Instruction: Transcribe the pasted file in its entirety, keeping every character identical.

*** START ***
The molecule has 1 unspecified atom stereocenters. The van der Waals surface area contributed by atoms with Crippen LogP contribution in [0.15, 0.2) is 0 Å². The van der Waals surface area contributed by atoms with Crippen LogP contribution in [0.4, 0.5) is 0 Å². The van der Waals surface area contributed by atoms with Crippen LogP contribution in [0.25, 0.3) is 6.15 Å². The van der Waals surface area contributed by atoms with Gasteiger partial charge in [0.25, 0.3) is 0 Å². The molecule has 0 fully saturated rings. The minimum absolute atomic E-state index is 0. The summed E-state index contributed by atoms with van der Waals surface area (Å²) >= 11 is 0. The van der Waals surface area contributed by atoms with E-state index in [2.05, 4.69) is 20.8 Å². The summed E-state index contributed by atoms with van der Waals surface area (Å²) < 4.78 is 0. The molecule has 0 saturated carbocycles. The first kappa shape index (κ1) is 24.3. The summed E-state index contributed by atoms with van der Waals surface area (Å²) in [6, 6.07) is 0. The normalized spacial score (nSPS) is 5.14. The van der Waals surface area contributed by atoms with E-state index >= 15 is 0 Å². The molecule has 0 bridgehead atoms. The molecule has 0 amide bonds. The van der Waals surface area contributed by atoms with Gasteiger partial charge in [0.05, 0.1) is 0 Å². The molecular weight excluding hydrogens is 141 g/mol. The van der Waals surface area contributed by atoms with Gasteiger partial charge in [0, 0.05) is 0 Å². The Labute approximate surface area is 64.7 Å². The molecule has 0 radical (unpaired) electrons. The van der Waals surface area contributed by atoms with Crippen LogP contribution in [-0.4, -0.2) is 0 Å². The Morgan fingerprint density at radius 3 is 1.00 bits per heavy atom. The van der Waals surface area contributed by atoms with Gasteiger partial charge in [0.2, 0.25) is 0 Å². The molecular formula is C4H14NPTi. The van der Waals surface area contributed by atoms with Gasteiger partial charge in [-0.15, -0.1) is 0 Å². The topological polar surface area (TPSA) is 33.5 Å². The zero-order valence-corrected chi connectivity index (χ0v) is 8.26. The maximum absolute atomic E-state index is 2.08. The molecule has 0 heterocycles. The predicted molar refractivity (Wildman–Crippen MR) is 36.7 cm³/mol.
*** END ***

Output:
The molecule has 1 unspecified atom stereocenters. The van der Waals surface area contributed by atoms with Crippen LogP contribution in [0.15, 0.2) is 0 Å². The van der Waals surface area contributed by atoms with Crippen LogP contribution in [0.4, 0.5) is 0 Å². The van der Waals surface area contributed by atoms with Crippen LogP contribution in [0.25, 0.3) is 6.15 Å². The van der Waals surface area contributed by atoms with Gasteiger partial charge in [0.25, 0.3) is 0 Å². The molecule has 0 fully saturated rings. The minimum absolute atomic E-state index is 0. The summed E-state index contributed by atoms with van der Waals surface area (Å²) >= 11 is 0. The van der Waals surface area contributed by atoms with E-state index in [2.05, 4.69) is 20.8 Å². The summed E-state index contributed by atoms with van der Waals surface area (Å²) < 4.78 is 0. The molecule has 0 saturated carbocycles. The first kappa shape index (κ1) is 24.3. The summed E-state index contributed by atoms with van der Waals surface area (Å²) in [6, 6.07) is 0. The normalized spacial score (nSPS) is 5.14. The van der Waals surface area contributed by atoms with E-state index >= 15 is 0 Å². The molecule has 0 bridgehead atoms. The molecule has 0 amide bonds. The van der Waals surface area contributed by atoms with Gasteiger partial charge in [0.05, 0.1) is 0 Å². The molecular weight excluding hydrogens is 141 g/mol. The van der Waals surface area contributed by atoms with Gasteiger partial charge in [0, 0.05) is 0 Å². The Labute approximate surface area is 64.7 Å². The molecule has 0 radical (unpaired) electrons. The van der Waals surface area contributed by atoms with Crippen LogP contribution in [-0.4, -0.2) is 0 Å². The Morgan fingerprint density at radius 3 is 1.00 bits per heavy atom. The van der Waals surface area contributed by atoms with Gasteiger partial charge in [0.2, 0.25) is 0 Å². The molecular formula is C4H14NPTi. The van der Waals surface area contributed by atoms with Gasteiger partial charge in [-0.15, -0.1) is 0 Å². The topological polar surface area (TPSA) is 33.5 Å². The zero-order valence-corrected chi connectivity index (χ0v) is 8.26. The maximum absolute atomic E-state index is 2.08. The molecule has 0 heterocycles. The predicted molar refractivity (Wildman–Crippen MR) is 36.7 cm³/mol.